The Second Amendment: Gun Culture in the US (pt 5/9)

Over the next couple of weeks, I will be posting my research on the Second Amendment in several parts. Click here for part 1, Part 2, Part 3, Part 4

V. Gun Culture in the US

“The United States is the only modern industrial urban nation that persists in maintaining a gun culture. It is the only industrial nation in which the possession of rifles, shotguns, and handguns is lawfully prevalent among large numbers of its population. It is the only such nation that has been impelled in recent years to agonize at length about its own disposition toward violence and to set up a commission to examine it, the only nation so attached to the supposed ‘right’ to bear arms that its laws abet assassins, professional criminals, berserk murderers, and political terrorists at the expense of the orderly population – and yet it remains, and is apparently determined to remain, the most passive of all the major countries in the matter of gun control.”

This quote by Richard Hofstadter says everything about the gun culture in the United States. He states that because of the the gun culture in the US, it’s unlikely that an effective system of gun control can be achieved. There’s a lot of political, and powerful influences in this gun culture. People have learned to interpret the Second Amendment differently, making them think that bearing arms is actually a part of their cultural inheritage. But it’s not easy to pinpoint how much influence the gun culture truly has, but it’s apparent that towards the South it becomes more and more influential. Hofstadter later also explains, that “…[guns] in the United States in controlled by a chaotic jumble of 20’000 state and local laws…” which makes it harder to control, because of which a lot of illegal guns are left unnoticed. So then what’s the best way to limit gun violence? By organizing all of the laws within the state and the federal governments, making them cooperate for better outcomes, and then making them tougher – for better results.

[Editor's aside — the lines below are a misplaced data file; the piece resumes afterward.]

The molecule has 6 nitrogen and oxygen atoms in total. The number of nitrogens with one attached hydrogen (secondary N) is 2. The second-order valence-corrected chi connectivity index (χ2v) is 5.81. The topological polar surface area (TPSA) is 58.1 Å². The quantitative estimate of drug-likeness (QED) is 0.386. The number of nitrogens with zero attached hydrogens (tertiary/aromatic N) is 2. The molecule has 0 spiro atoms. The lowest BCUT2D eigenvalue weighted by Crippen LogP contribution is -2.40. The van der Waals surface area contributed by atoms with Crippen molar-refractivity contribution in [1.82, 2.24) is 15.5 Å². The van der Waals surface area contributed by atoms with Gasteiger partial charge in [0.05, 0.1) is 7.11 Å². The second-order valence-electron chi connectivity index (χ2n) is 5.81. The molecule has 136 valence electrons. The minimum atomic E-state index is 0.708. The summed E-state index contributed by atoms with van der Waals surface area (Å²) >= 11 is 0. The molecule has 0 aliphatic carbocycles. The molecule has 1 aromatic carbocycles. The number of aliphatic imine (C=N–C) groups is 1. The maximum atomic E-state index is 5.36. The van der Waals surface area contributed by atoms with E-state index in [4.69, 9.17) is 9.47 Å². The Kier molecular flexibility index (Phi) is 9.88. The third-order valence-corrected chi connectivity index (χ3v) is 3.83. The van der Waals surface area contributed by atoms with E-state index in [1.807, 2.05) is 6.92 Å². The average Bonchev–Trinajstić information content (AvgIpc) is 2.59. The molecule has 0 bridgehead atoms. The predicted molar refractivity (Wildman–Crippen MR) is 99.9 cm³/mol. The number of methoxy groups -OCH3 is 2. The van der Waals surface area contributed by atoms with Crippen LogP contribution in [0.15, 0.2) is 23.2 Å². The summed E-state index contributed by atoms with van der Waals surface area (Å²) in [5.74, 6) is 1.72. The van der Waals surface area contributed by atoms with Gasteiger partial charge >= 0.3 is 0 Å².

Edward Paul Abbey was an American author and essayist noted for his advocacy of environmental issues, criticism of public land policies, and anarchist political views. His work generally is followed by radicals, seeking for a drastic change in their political systems. According to him “When guns are outlawed, only the Government will have guns. The Government – and a few outlaws. If that happens, you can count me among the outlaws.” His very famous quote stands against gun rights, stating that only the government and the few will have guns if they become criminal, and that he himself would rather be a criminal than gunless in a gun-government. But he is an anarchist, he stands against any kind of law and order in his own political attitude. For him, the current system is broken and cannot simply be imposed or repaired but must be scrapped in favor of a new order. Thus, if it was for him – there would be now law, and with no law there’s only more trouble and crime.

Works Cited:

1. Hofstadter, Richard. America as a Gun Culture. New York.: American Heritage, 1970. Print.

2. Mongillo, John F. & Booth, Bibi (2001). “Edward Abbey: (1927-1989)”. Environmental activists. Greenwood Publishing Group. p. 1

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